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The Harp Doctor is In

Today I returned to the Salvi showroom in Anaheim to fetch the Wurlitzer I’d left last week with Peter Wiley, the harp doctor. Pedal harps need to be seen by a harp technician once every year or two for a regulation because the use of the pedals over time causes all the thousands of moving parts in the mechanism to get out of alignment. At a certain point, intonation is affected enough that the harp no longer plays in tune. An annual regulation is just part of good harp maintenance.

Because of some other repairs that need to be done to my harp first, Peter wasn’t able to do my regulation this time around but we had a good time talking and I learned so much more about the intricacies of the inner workings of the instrument. Peter is one of the world’s most patient people - not only does he take the time to perfect every little nuance of harp intonation and repair, he also expertly soothes the jangled nerves of over-wrought harpists (and we
are an easily over-wrought bunch).

Peter Wiley repairs a harp at Salvi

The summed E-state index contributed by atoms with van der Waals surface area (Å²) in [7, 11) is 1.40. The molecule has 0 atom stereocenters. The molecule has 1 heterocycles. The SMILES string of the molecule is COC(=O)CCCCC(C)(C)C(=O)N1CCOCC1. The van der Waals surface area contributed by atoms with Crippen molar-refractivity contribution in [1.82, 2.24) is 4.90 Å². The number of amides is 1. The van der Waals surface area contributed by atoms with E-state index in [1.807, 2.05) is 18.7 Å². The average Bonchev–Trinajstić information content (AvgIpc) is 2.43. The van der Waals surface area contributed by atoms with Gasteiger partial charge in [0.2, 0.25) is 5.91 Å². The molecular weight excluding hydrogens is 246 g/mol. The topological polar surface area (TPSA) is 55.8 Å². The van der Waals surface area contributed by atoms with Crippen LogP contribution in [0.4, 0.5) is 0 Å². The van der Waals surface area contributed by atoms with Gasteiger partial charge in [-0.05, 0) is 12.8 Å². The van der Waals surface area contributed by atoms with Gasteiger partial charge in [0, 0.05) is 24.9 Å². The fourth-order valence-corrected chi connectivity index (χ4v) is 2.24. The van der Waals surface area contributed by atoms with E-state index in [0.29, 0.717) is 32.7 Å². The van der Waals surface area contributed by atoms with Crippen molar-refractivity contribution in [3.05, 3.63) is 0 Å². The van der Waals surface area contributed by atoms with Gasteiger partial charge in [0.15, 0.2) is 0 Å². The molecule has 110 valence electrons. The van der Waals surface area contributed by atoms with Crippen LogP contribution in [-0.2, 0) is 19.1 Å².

Peter Wiley, the Harp Doctor


I took the time to play some of the exquisite instruments in the showroom and found that lately Salvi has been making great refinements in their designs. Smaller harps with sensitive soundboards are delivering bigger fuller tone. Showroom manager Alexandra Perdew played her favorite instrument for me, the beautifully inlaid Arianna model. I don’t have words to describe the lush rich sound that came from that harp even though it’s brand-new. As it gets played over time it will open up and develop an even more tremendous voice. It had already been sold and will soon be on its way to the Eastman School of Music in Rochester, NY where some very lucky students will get to play it.

Alexandra plays an Ariana harp
Alexandra plays Salvi's Arianna model harp